# List of Notes - Category: Applications of Integrals

## Area between Curves

Now, when we know what definite integral is, we can calculate area between curves.

Consider the region S that lies between two curves y=f(x) and y=g(x) and between the vertical lines x=a and x=b, where f and g are continuous functions and f(x)>=g(x) for all x in [a,b].

## Total Change

The Evaluation Theorem says that if f is continuous on [a,b], then int_a^bf(x)dx=F(b)-F(a) where F is any antiderivative of f. This means that F'=f and equation can be rewritten as int_a^bF'(x)dx=F(b)-F(a) .

## Volumes, Solids of Revolution and Method of Rings/Disks

In trying to find volume of the solid we use same approach as with area problem.

We divide solid into n pieces, approximate volume of each piece, take sum of volumes and then take limit as n->oo.

## Volume of Solid of Revolution and Method of Cylinders

Sometimes it is very hard to use Method of Disks/Rings to obtain volume of solid of revolution.

But that's not a problem. We can use any shape for the cross section as long as it can be expanded or contracted to completely cover the solid.

## Volume of Solid of Revolution about Slant Line

We know how to find the volume of a solid of revolution obtained by rotating a region about a horizontal or vertical line (see Method of Disks/Rings and Method of Cylindrical Shells). But what if we rotate about a slanted line, that is, a line that is neither horizontal nor vertical?

## Arc Length

If the curve is a polygon, we can easily find its length; we just add the lengths of the line segments that form the polygon. (We can use the distance formula to find the distance between the endpoints of each segment.)

## Average Value of a Function

It is easy to compute average value of finitely many values y_1, y_2,...,y_n: y_(ave)=(y_1+y_2+...+y_n)/n.

But how to compute average of infinitely many values? In general, let's try to compute the average value of a function y=f(x), a<=x<=b.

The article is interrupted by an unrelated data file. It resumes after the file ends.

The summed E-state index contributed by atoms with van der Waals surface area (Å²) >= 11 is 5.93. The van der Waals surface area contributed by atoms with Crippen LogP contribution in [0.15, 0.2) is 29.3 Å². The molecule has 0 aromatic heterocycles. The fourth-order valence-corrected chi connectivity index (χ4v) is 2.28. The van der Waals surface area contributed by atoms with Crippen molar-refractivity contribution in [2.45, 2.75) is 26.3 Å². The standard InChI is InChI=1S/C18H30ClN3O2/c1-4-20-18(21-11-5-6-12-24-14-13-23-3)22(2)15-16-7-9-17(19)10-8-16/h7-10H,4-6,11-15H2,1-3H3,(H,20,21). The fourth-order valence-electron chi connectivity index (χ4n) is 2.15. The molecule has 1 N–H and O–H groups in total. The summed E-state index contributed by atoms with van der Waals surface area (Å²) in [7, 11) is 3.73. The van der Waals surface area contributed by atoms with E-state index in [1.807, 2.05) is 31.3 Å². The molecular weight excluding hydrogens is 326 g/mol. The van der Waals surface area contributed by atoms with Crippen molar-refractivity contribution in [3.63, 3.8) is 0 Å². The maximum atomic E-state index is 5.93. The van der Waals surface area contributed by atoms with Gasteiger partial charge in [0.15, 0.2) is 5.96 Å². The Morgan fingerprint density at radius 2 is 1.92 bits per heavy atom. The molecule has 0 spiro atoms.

## Consumer and Producer Surpluses

Economists often use demand function D(p). The demand function D(p) is the quantity of goods that can be sold when price of 1 unit is p. Usually, the bigger price, the lower demand, so the demand function is a decreasing function.

## Work

Work is the total amount of effort required to perform a task.

In general, if an object moves along a straight line with position function s(t), then the force F on the object (in the same direction) is defined by Newton’s Second Law of Motion as the product of its mass and its acceleration: F=m(d^2s)/(dt^2).

## Hydrostatic Pressure and Force

Suppose that a thin horizontal plate with area A square meters is submerged in a fluid of density rho kilograms per cubic meter at a depth d meters below the surface of the fluid.

The the volume of fluid above plate is V=Ad, so its mass is m=rho V=rho Ad.

## Moments and Centers of Mass

In this note we will try to find a point P on which a thin plate of any given shape balances horizontally. This point is called the center of mass (or center of gravity) of the plate.

We first consider the simpler situation. Suppose that the rod lies along the x-axis with m_1 at x_1 and m_2 at x_2 and the center of mass at barx. According to the Law of Lever We see

## Probability

Suppose we consider the cholesterol level of a person chosen at random from a certain age group, or the height of an adult female chosen at random, or the lifetime of a randomly chosen battery of a certain type. Such quantities are called continuous random variables because their values actually range over an interval of real numbers, although they might be measured or recorded only to the nearest integer. Random variable is usually denoted by X. We assume that probability that continuous variable will take ceratain value a equals 0, that is P(X=a)=0.

## The Distance Problem

Consider the distance problem: Find the distance traveled by an object during a certain time period if the velocity of the object is known at all times. If the velocity remains constant, then the distance problem is easy to solve by means of the formula s=vt .

## Area Enclosed by Parametric Curves

We know that area under the curve y=F(x) is A=int_a^b F(x)dx where f(x)>=0.

If curve is given by parametric equations x=f(t) and y=g(t) then using substitution rule with x=f(t) we have that dx=f'(t)dt and since x is changing from a to b then t is changing from alpha=f^(-1)(a) to beta=f^(-1)(b). It is not always a case, sometimes t is changing from beta to alpha.

## Area in Polar Coordinates

To find area in polar coordinates of curve on interval [a,b] we use same idea as in calculating area in rectangular coordinates.

So, consider region, that is bounded by theta=a, theta =b and curve r=f(theta).

Nothing here.